Senators Push Kids' Online Safety Bill

Sens. Marsha Blackburn (R-Tenn.) and Richard Blumenthal (D-Conn.).
Sens. Marsha Blackburn (R-Tenn.) and Richard Blumenthal (D-Conn.). (Image credit: Samuel Corum/Getty Images)

A bipartisan Senate duo looked this week to put a spotlight on legislation, the Kids Online Safety Act (KOSA), that would crack down on Big Tech. They are trying to get the bill passed in the waning, lame-duck days of the current session of Congress.

Sens. Richard Blumenthal (D-Conn.) and Marsha Blackburn (R-Tenn.), chair and ranking member, respectively, of the Senate Commerce Subcommittee on Consumer Protection, Product Safety and Data Security, met this week with young people and parents of young people they said had “died or were harmed” due to social media.

For example, one of the people they met with was the mother of a girl who died of fentanyl poisoning “from drugs she and a friend purchased from a dealer they used Facebook to find,” Blumenthal’s office said. He is co-sponsor of the bill.

Also: Kids Online Protection Bill Introduced

S. 3663, the Kids Online Safety Act, passed unanimously in the Senate Commerce Committee last July. It would attempt to protect children's online mental health, including addressing issues like body image, eating disorders, substance abuse, and suicide.

Blumenthal and Blackburn led hearings on issues surrounding social media and its impact on children.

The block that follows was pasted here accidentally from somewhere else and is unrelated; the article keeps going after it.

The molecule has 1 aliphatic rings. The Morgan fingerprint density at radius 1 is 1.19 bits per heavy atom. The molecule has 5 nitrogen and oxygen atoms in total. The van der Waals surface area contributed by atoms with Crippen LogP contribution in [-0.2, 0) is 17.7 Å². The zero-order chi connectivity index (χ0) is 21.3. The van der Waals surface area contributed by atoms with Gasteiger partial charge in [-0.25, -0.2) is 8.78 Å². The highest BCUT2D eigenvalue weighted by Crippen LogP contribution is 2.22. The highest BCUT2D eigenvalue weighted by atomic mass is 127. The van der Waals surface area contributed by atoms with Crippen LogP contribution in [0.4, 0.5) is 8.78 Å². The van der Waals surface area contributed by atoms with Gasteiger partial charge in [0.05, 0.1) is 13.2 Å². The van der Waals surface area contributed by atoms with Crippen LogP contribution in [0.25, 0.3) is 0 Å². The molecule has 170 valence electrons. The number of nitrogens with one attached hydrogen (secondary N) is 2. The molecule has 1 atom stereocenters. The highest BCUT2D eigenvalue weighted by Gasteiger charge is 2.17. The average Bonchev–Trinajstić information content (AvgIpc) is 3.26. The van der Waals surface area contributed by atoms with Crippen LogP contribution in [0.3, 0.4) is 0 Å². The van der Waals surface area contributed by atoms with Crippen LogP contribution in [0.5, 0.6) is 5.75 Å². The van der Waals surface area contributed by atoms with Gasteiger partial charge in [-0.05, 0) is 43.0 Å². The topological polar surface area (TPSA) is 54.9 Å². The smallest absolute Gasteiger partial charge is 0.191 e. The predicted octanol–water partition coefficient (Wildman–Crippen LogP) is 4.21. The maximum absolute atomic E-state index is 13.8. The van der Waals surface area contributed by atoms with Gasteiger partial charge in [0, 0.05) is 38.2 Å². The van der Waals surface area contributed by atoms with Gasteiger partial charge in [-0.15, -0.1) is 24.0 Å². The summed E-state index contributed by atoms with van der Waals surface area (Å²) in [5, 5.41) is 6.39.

The result was the bill, which:

  1. “Requires that social media platforms provide minors with options to protect their information, disable addictive product features, and opt out of algorithmic recommendations. Platforms would be required to enable the strongest settings by default.
  2. “Gives parents new controls to help support their children and identify harmful behaviors, and provides parents and children with a dedicated channel to report harms to kids to the platform.
  3. “Creates a responsibility for social media platforms to prevent and mitigate harms to minors, such as promotion of self-harm, suicide, eating disorders, substance abuse, sexual exploitation, and unlawful products for minors (e.g. gambling and alcohol).
  4. “Requires social media platforms to perform an annual independent audit that assesses the risks to minors, their compliance with this legislation, and whether the platform is taking meaningful steps to prevent those harms.
  5. “Provides academic and public interest organizations with access to critical datasets from social media platforms to foster research regarding harms to the safety and well-being of minors.”

Also: Blumenthal Says Facebook Weaponizes Childhood Suffering

“The [legislation] will hold social media companies accountable and establish a duty of care for protecting children online,” Parents Television & Media Council president Tim Winter said in July. ▪️

John Eggerton

Contributing editor John Eggerton has been an editor and/or writer on media regulation, legislation and policy for over four decades, including covering the FCC, FTC, Congress, the major media trade associations, and the federal courts. In addition to Multichannel News and Broadcasting + Cable, his work has appeared in Radio World, TV Technology, TV Fax, This Week in Consumer Electronics, Variety and the Encyclopedia Britannica.